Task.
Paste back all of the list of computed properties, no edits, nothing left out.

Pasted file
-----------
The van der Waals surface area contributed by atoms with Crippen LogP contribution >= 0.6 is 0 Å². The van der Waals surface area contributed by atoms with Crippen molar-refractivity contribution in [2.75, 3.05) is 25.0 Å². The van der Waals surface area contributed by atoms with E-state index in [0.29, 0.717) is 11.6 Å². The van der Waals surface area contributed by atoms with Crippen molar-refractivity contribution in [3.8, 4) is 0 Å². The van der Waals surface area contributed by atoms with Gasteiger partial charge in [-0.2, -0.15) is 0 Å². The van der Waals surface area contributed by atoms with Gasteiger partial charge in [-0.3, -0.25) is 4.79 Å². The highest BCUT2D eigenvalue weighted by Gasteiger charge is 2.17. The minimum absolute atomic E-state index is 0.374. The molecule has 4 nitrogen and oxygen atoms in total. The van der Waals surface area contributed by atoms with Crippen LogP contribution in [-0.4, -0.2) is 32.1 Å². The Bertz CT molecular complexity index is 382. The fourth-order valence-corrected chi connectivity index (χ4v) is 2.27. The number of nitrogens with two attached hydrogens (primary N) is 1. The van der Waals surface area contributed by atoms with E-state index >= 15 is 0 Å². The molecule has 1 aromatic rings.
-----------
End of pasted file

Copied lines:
The van der Waals surface area contributed by atoms with Crippen LogP contribution >= 0.6 is 0 Å². The van der Waals surface area contributed by atoms with Crippen molar-refractivity contribution in [2.75, 3.05) is 25.0 Å². The van der Waals surface area contributed by atoms with E-state index in [0.29, 0.717) is 11.6 Å². The van der Waals surface area contributed by atoms with Crippen molar-refractivity contribution in [3.8, 4) is 0 Å². The van der Waals surface area contributed by atoms with Gasteiger partial charge in [-0.2, -0.15) is 0 Å². The van der Waals surface area contributed by atoms with Gasteiger partial charge in [-0.3, -0.25) is 4.79 Å². The highest BCUT2D eigenvalue weighted by Gasteiger charge is 2.17. The minimum absolute atomic E-state index is 0.374. The molecule has 4 nitrogen and oxygen atoms in total. The van der Waals surface area contributed by atoms with Crippen LogP contribution in [-0.4, -0.2) is 32.1 Å². The Bertz CT molecular complexity index is 382. The fourth-order valence-corrected chi connectivity index (χ4v) is 2.27. The number of nitrogens with two attached hydrogens (primary N) is 1. The van der Waals surface area contributed by atoms with E-state index >= 15 is 0 Å². The molecule has 1 aromatic rings.